Last Spring, Microsoft unveiled their plan for Windows and the Internet of Things. It starts with the Raspberry Pi and Windows 10 IoT Core – a stripped down system with Windows API calls running on an ARM architecture. Yes, Microsoft is finally moving away from the desktop, building a platform for a billion Internet of Things things, or filling the gap left by tens of thousands of POS terminals and ATMs running XP being taken offline. Either one is accurate.
Earlier this week, Microsoft announced the first public release of Windows 10 IoT Core. This is the review, but here’s the takeaway: run. Run as fast as you can away from Windows IoT. It’s not worth your time unless you have a burning desire to write apps for Windows, and even then you could do a better job with less effort with any Linux distro.
When Windows 10 IoT was first announced, there was great hope for a Windows RT-like experience. Being able to run real Windows applications on a Raspberry Pi would be a killer feature, and putting Skype on a Pi would mean real Jetsons-style video phones appearing in short order.
The majority of interaction with Windows 10 IoT Core is over the web. After booting and pointing a browser to the Pi, you’re presented with a rather complete web-based interface. Here, you can check out what devices are connected to the Pi, look at the running processes, and run new apps. Think of this feature as a web-based Windows control panel.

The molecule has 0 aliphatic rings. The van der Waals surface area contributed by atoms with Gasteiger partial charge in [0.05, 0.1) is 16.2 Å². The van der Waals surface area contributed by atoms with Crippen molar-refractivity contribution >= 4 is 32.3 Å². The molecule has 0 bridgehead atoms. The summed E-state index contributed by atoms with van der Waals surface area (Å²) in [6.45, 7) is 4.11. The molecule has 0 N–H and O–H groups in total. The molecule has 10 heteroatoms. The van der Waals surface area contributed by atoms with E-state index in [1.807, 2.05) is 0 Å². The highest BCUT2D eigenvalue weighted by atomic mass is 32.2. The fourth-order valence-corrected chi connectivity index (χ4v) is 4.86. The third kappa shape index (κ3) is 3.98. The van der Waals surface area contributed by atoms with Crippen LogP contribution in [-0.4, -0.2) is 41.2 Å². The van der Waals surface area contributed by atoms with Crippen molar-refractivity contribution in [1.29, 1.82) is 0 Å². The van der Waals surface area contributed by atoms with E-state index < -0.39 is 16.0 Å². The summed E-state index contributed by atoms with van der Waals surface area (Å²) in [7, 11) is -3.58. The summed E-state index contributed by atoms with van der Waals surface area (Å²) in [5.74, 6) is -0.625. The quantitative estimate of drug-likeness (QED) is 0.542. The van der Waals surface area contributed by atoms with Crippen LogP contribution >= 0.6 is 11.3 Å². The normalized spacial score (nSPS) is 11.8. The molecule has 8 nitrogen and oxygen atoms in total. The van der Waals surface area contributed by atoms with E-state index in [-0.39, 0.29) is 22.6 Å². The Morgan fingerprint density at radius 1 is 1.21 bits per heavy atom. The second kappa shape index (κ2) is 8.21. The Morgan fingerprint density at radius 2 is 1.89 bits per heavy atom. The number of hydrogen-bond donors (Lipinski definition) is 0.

While Windows 10 IoT uses the HDMI output on the Pi, this is merely informational, the video output capabilities of the Pi reserved for application-specific displays – digital signage, POS terminals and ATMs are where Windows 10 IoT Core excels. For general-purpose computing, you’re better off looking elsewhere.
Officially, the only way to install Windows 10 IoT Core is with a computer running Windows 10. There are a few ways around this is with the ffu2img project on GitHub. This Python script takes the special Microsoft .FFU image file format and turns it into an .IMG file that can be used with dd under *nix and Win32DiskImager on Windows.
Yes, Windows 10 is free for everyone with a relatively modern Windows box, but since the only requirement for running Windows 10 IoT core is putting an image on an SD card and monitoring a swarm of IoT Core devices, there is no reason why this OS can’t be supplied in an .IMG file.
After putting the image on an SD card, installing Windows 10 IoT Core is as simple as any other Raspi distro: shove the card in the Pi, connect an Ethernet cable, and give it some power. No, you don’t need a keyboard or mouse; there’s very little you can actually do with the Pi. In fact, the only thing that is displayed through the Pi’s HDMI port is a screen giving you the IP address and what USB devices are attached.
You do get a few options for language and network settings, and there are a few tutorials and examples – connecting to Visual Studio and blinking an LED – but that’s it. The base user experience of Windows 10 IoT Core is just network information, a device name, and a picture of a Raspberry Pi.